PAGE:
“I really like when people would ask me for feedback, and as I provided it to them, I could see them become more comfortable and at ease,” Christine explains.

“I was able to strengthen my faith”

Growing up in a Christian family in South Korea, Christine has always had a strong faith in God. As a 15-year-old applicant, she shared the following with PSE before coming to America:

“My parents named me Dong Hyuk…. The meaning of my name is that God always protects me by using strong shining and eyes. I grew up like my name. However, this does not mean I never had challenging moments in my life. This means I overcame all problems. I am a strong-minded person. I do not know how to give up. I am more persistent than anyone else.”

During her Senior year, Christine noticed her self-esteem decrease as she became fearful of the future. As the workload increased at school, things became more challenging for her. “I decided to go on the Kairos Retreat, and it became my most favorite experience in life!”  Sharon eloquently explains, “Kairos adapted from the Greek to mean ‘God’s Time.’ It is a four-day Christian retreat program geared toward deepening one’s faith, identity, relationships, and connection to God’s role in our lives.”

Christine explains about the retreat, “It really made me think about my personal relationship with God and how to strengthen it.” Christine enjoyed meeting new people and having deep conversations about family issues and concerns. She was so inspired by sharing her experiences and opinions in small groups. This experience taught her how to better sympathize and empathize with others.

“I encourage everyone to go on a Kairos Retreat. It is a wonderful way to make new friends and grow your relationship with God and with each other,” Christine shares.

Sharon reflects on their exchange experience and describes how Christine has blossomed over the years:

“She has become very independent. Since we had a lot going on, she had to make reservations on her own and reach out to others when she needed help. She is very adaptable. She has had to learn a new culture and language, and she stepped up to the task flawlessly.” She continues, “Christine is very driven academically and career wise and puts forth 110% effort in everything she takes on.”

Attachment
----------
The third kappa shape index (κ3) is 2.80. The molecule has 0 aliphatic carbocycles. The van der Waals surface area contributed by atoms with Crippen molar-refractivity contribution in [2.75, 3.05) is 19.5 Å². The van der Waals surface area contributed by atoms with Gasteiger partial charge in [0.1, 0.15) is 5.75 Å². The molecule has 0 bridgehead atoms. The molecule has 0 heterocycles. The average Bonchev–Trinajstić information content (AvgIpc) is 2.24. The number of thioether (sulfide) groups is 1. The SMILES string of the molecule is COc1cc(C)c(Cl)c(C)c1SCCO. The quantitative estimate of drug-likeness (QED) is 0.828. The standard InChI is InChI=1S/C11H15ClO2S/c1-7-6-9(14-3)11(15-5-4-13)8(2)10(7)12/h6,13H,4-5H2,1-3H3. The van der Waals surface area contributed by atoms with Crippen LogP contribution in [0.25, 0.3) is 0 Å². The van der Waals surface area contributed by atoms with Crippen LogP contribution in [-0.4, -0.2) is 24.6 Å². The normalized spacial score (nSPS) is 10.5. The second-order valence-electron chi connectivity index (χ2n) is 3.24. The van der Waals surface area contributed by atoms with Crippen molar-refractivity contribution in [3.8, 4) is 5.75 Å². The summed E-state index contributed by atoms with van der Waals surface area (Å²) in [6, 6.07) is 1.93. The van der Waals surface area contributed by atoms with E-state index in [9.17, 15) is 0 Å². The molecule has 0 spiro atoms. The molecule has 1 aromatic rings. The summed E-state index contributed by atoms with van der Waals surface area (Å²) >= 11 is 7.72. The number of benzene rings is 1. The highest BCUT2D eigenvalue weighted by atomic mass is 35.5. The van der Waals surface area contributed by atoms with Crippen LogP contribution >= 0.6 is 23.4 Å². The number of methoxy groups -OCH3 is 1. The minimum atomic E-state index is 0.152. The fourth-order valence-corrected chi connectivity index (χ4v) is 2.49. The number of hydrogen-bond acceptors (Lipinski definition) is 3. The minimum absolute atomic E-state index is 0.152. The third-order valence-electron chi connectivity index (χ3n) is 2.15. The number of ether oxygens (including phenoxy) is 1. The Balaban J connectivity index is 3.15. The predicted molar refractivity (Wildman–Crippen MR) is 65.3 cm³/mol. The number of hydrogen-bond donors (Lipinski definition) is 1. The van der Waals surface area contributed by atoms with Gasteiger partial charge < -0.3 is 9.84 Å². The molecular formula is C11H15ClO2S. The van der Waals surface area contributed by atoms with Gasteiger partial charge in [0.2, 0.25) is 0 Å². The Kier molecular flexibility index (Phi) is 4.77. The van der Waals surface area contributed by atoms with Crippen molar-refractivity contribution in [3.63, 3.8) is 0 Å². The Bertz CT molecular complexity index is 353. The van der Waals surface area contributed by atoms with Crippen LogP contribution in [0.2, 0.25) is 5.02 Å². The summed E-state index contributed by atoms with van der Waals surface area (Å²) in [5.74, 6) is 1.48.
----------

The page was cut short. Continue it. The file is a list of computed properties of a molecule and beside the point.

Christine celebrated her high school graduation in May 2023. She plans to return to America to attend college. “I was happy to have been accepted into UC Davis. I love California because the weather and sky are so beautiful.”

Christine has big plans for her future. “I am going to major in Landscape Architecture and work for my master’s degree. Then, I will go back to South Korea to be an integral part of planning the environment of the city. I love ecology, biology, design, and art. The degree requires all the things that I love, and it suits my interests.” 

Kelly shares, “Christine is not afraid to invest time and energy to achieve her goals, advocating for herself and for causes in which she has strong beliefs. I am certain that her performance as a college student will be stellar, and that she will always take on challenges with pride and determination.”

Kathleen sends this message to Christine:

“Christine, you were an absolute pleasure to have in the program. I have enjoyed all our talks in the last four years and love watching you blossom in the program.  I will miss you so much! I am happy to hear about your next big adventure in life, and I know without a doubt you will be successful!”

Sharon closes with this message for Christine:

“Christine, we have thoroughly enjoyed having you in our home. You will always be a part of our family. We only wish we could have had more time together. We are happy you are staying in the U.S. to continue your education, and we will certainly see you soon! We wish you the absolute best going forward and know that you will be extraordinarily successful in whatever you take on. Keep being you!”

Written by Flo Webb; Edited by Lauren Lunt